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J Gen Physiol. 2005 Oct;126(4):339-52.

Endogenous protease activation of ENaC: effect of serine protease inhibition on ENaC single channel properties.

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Department of Cell Biology and Physiology, University of Pittsburgh, Pittsburgh, PA, USA.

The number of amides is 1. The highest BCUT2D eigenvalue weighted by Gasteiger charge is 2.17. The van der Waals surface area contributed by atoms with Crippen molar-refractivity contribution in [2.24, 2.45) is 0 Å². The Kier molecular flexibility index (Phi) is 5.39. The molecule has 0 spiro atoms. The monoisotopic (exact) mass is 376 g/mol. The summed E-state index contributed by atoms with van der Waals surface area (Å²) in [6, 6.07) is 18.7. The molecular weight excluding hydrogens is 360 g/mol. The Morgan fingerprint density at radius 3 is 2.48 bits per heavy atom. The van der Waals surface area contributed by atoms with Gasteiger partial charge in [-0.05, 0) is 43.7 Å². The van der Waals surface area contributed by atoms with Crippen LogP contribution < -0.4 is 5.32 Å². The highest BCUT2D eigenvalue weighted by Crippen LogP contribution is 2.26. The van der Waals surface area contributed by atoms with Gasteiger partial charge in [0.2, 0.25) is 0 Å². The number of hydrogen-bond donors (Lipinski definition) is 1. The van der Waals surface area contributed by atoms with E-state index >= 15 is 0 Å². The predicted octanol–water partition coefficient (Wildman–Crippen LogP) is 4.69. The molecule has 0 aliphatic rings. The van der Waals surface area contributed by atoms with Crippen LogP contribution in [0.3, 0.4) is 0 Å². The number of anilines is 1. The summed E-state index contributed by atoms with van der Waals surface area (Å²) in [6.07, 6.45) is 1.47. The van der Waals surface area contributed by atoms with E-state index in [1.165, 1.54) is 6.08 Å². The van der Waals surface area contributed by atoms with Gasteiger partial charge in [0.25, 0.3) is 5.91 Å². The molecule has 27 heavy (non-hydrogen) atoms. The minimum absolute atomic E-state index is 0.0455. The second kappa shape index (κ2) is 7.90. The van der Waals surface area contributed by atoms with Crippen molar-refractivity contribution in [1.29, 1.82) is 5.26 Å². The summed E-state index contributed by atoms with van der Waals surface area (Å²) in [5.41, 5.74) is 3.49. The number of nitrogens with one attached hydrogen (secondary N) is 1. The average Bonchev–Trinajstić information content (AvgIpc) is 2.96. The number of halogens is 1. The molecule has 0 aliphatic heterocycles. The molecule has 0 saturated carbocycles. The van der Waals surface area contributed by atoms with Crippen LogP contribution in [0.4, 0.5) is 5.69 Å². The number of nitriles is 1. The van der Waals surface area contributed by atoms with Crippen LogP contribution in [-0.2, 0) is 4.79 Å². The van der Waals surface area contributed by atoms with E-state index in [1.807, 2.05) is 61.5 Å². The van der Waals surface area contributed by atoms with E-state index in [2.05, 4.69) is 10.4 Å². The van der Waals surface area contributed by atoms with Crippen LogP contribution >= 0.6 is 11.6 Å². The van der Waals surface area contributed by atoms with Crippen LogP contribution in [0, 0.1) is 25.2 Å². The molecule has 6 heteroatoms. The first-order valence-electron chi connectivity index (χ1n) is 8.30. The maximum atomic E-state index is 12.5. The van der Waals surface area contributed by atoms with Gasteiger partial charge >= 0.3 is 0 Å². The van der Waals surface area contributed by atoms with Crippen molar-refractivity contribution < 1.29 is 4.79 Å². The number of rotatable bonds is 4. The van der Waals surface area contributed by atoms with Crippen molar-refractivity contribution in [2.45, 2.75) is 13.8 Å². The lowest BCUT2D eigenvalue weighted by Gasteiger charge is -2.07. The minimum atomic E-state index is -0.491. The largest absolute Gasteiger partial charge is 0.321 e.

Endogenous serine proteases have been reported to control the reabsorption of Na(+) by kidney- and lung-derived epithelial cells via stimulation of electrogenic Na(+) transport mediated by the epithelial Na(+) channel (ENaC). In this study we investigated the effects of aprotinin on ENaC single channel properties using transepithelial fluctuation analysis in the amphibian kidney epithelium, A6. Aprotinin caused a time- and concentration-dependent inhibition (84 +/- 10.5%) in the amiloride-sensitive sodium transport (I(Na)) with a time constant of 18 min and half maximal inhibition constant of 1 microM. Analysis of amiloride analogue blocker-induced fluctuations in I(Na) showed linear rate-concentration plots with identical blocker on and off rates in control and aprotinin-inhibited conditions. Verification of open-block kinetics allowed for the use of a pulse protocol method (Helman, S.I., X. Liu, K. Baldwin, B.L. Blazer-Yost, and W.J. Els. 1998. Am. J. Physiol. 274:C947-C957) to study the same cells under different conditions as well as the reversibility of the aprotinin effect on single channel properties. Aprotinin caused reversible changes in all three single channel properties but only the change in the number of open channels was consistent with the inhibition of I(Na). A 50% decrease in I(Na) was accompanied by 50% increases in the single channel current and open probability but an 80% decrease in the number of open channels. Washout of aprotinin led to a time-dependent restoration of I(Na) as well as the single channel properties to the control, pre-aprotinin, values. We conclude that protease regulation of I(Na) is mediated by changes in the number of open channels in the apical membrane. The increase in the single channel current caused by protease inhibition can be explained by a hyperpolarization of the apical membrane potential as active Na(+) channels are retrieved. The paradoxical increase in channel open probability caused by protease inhibition will require further investigation but does suggest a potential compensatory regulatory mechanism to maintain I(Na) at some minimal threshold value.

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